More specifically, one point I would've liked to read more about was the critical obstacle Latin American policy makers found in each case. For each, I found the following, in an obviously simplified manner:

1. OPA: overcoming US resistance to providing large amounts of aid
2. Panama Canal: overcoming US concerns about security
3. NAFTA: overcoming US caution about an FTA with a developing country
4. Plan Colombia: overcoming US suspicions of Colombia

These are all different, so what strategies mattered most? Some of these are economic, and some are political. This stuff could get modeled on some way that could provide a new strand of literature but also potentially contribute to theories of foreign policy more specifically.

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Kissinger Didn't Understand South America

The Argentina Declassification Project has been getting some attention for the bits on Henry Kissinger. As anyone with a passing interest in Cold War Latin America knows, Kissinger was a big fan of the Argentine dictatorship, and the Dirty War did not bother him a whit. So the fact that he continued to praise the dictators shouldn't surprise us.

What I found more interesting about the documents is how nicely and accurately Robert Pastor skewered Kissinger. Pastor was a Latin America expert whereas Kissinger knew very little.



Pastor expands on that:



So it's not just indifferent to human rights abuses. It's a lack of understanding about how South American governments relate to each other, which then made him believe such indifference was necessary. Court authoritarian Argentina in order to avoid South American dictatorships come together? This is not a reasonable argument, for the reasons Pastor lays out.

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Tuesday, August 09, 2016

Venezuela's Impending Clash

I suggested that maybe the Venezuelan government would simply hold the referendum one day after the deadline to require a new election. Turns out that might literally be true.

National Elections Council President Tibisay Lucena said Tuesday that critics of the socialist administration will likely be authorized in late October to try to collect signatures from 20 percent of voters needed to force a recall. 
Elections officials would then have 90 days to confirm the signatures and schedule any vote. That means the vote might happen in January or February.

Naturally, the government is so very sorry about the delay.

Meanwhile, the opposition is calling for a protest on September 1. All the frustrations will come out, from the empty shelves to the refusal to hold a referendum in a timely manner, and the increasingly militarized government will have to deal with it. It will be a miracle if it remains peaceful.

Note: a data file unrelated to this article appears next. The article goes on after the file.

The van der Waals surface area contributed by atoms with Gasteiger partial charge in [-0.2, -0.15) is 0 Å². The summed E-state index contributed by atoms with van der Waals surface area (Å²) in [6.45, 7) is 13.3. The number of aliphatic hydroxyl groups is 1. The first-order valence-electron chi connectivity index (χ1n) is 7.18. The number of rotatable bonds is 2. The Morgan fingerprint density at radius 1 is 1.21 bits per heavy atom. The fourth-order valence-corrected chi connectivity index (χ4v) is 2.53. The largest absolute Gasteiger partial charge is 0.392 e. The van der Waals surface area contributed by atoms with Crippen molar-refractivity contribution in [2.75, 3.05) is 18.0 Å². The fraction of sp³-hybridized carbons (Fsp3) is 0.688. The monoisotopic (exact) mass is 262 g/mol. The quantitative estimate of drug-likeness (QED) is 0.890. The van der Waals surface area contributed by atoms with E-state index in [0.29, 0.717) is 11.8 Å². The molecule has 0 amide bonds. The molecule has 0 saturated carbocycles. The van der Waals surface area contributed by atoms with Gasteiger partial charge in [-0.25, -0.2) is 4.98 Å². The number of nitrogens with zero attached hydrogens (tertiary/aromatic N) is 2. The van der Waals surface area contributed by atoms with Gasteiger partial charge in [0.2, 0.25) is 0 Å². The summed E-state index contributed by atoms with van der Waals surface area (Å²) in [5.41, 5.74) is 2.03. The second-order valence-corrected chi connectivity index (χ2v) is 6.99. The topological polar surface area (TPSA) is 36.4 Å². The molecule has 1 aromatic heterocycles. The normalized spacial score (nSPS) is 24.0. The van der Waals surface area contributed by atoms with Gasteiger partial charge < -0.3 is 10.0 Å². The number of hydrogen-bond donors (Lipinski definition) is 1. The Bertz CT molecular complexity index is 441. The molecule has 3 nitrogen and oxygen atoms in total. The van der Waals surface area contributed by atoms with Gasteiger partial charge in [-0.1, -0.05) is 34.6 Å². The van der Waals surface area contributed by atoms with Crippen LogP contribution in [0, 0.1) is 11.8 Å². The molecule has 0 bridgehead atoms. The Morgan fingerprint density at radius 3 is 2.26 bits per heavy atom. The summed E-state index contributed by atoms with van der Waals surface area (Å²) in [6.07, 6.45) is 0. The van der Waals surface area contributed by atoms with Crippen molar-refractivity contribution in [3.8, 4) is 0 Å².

This is really a problem as the police face protestors. As David Smilde noted, Nicolás Maduro is surrounding himself with military officers:

The logic of cultivating a loyal core among security officials extends beyond those who are on some sort of US blacklist. The recent designation of Defense Minister Gen. Vladimir Padrino López as the head of the “Grand Supply Mission” that will take control of Venezuela’s entire food supply system, effectively makes him and the military direct stake holders in the government’s weakest flank: food scarcities. If there is mass social unrest because of shortages, it will not be aimed at a government who then needs to hope the military defends it, it will be aimed at the military itself.

Protests like these, then, may be seen as existential threats. Military officers now control both the police (through the Minister of the Interior) and food distribution.

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Bernie Bungles Brazil

Bernie Sanders has just released a letter condemning Dilma Rousseff's removal from power. The timing is odd, almost calculated to have the least possible impact. If you mention it during the campaign, you get headlines. If you mention it right before the Olympics, as many of his colleagues did, then you get some attention on the cusp of the games.

What he chose, though, is a time when he no longer has the national and international stature as a serious candidate, and in the United States people are focused more on the excitement of the games. In short, who will pay attention besides people like me?

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Monday, August 08, 2016

Michelle Bachelet's Downward Slide

Michelle Bachelet's approval has dropped to 19%, as she faces problems from just about every angle (most recently it is protests about pensions). The general response has been to continue pressuring her to shuffle her cabinet. It's funny how that sort of action is viewed as potentially effective, when in fact part of the problem is that her entire coalition is falling apart.

It's also funny how the political response is to go back to the past.

The two names that emerged in the poll as most likely to be president after elections due in 2017 are both veteran ex-presidents who have already begun 'soft' campaigning - Lagos and center-right Sebastian Pinera. 
But when asked to choose between the two, most people said they would prefer not to vote (40 percent). The 78-year-old Lagos received 28 percent support, and 66-year-old Pinera 26 percent.

It's exactly like Hillary Clinton trying to position herself as the agent of change. People are not buying it and would prefer to sit it out in disgust.